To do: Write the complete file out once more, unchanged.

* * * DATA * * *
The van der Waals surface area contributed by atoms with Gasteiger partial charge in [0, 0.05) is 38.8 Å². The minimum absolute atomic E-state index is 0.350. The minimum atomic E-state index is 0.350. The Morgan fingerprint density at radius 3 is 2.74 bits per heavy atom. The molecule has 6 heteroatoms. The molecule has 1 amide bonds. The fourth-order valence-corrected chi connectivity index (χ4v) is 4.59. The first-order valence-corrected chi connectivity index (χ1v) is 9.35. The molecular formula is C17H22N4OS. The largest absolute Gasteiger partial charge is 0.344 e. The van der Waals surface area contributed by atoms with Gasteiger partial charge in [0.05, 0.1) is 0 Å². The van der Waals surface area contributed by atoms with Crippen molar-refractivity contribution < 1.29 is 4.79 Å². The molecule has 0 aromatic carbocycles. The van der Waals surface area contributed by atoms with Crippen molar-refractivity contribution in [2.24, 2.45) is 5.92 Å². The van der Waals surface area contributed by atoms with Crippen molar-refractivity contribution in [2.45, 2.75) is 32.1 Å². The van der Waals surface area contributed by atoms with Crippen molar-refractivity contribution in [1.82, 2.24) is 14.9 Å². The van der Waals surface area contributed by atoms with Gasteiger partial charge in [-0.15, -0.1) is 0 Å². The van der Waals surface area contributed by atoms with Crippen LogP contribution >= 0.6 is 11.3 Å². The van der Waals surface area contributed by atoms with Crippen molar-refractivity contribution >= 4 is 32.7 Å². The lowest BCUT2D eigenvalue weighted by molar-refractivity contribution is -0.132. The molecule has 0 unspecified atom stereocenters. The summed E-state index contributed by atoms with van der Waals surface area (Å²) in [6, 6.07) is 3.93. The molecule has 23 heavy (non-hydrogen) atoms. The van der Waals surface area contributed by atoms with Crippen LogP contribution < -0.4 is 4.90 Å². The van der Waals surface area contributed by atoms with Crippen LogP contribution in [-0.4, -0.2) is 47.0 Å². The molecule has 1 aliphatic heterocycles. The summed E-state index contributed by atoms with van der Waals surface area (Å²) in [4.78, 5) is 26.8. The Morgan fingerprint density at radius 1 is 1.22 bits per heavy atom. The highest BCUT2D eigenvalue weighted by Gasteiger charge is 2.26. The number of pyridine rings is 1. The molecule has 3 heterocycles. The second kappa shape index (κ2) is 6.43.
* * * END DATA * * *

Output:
The van der Waals surface area contributed by atoms with Gasteiger partial charge in [0, 0.05) is 38.8 Å². The minimum absolute atomic E-state index is 0.350. The minimum atomic E-state index is 0.350. The Morgan fingerprint density at radius 3 is 2.74 bits per heavy atom. The molecule has 6 heteroatoms. The molecule has 1 amide bonds. The fourth-order valence-corrected chi connectivity index (χ4v) is 4.59. The first-order valence-corrected chi connectivity index (χ1v) is 9.35. The molecular formula is C17H22N4OS. The largest absolute Gasteiger partial charge is 0.344 e. The van der Waals surface area contributed by atoms with Gasteiger partial charge in [0.05, 0.1) is 0 Å². The van der Waals surface area contributed by atoms with Crippen molar-refractivity contribution < 1.29 is 4.79 Å². The molecule has 0 aromatic carbocycles. The van der Waals surface area contributed by atoms with Crippen molar-refractivity contribution in [2.24, 2.45) is 5.92 Å². The van der Waals surface area contributed by atoms with Crippen molar-refractivity contribution in [2.45, 2.75) is 32.1 Å². The van der Waals surface area contributed by atoms with Crippen molar-refractivity contribution in [1.82, 2.24) is 14.9 Å². The van der Waals surface area contributed by atoms with Gasteiger partial charge in [-0.15, -0.1) is 0 Å². The van der Waals surface area contributed by atoms with Crippen LogP contribution >= 0.6 is 11.3 Å². The van der Waals surface area contributed by atoms with Crippen molar-refractivity contribution >= 4 is 32.7 Å². The lowest BCUT2D eigenvalue weighted by molar-refractivity contribution is -0.132. The molecule has 0 unspecified atom stereocenters. The summed E-state index contributed by atoms with van der Waals surface area (Å²) in [6, 6.07) is 3.93. The molecule has 23 heavy (non-hydrogen) atoms. The van der Waals surface area contributed by atoms with Crippen LogP contribution < -0.4 is 4.90 Å². The van der Waals surface area contributed by atoms with Crippen LogP contribution in [-0.4, -0.2) is 47.0 Å². The molecule has 1 aliphatic heterocycles. The summed E-state index contributed by atoms with van der Waals surface area (Å²) in [4.78, 5) is 26.8. The Morgan fingerprint density at radius 1 is 1.22 bits per heavy atom. The highest BCUT2D eigenvalue weighted by Gasteiger charge is 2.26. The number of pyridine rings is 1. The molecule has 3 heterocycles. The second kappa shape index (κ2) is 6.43.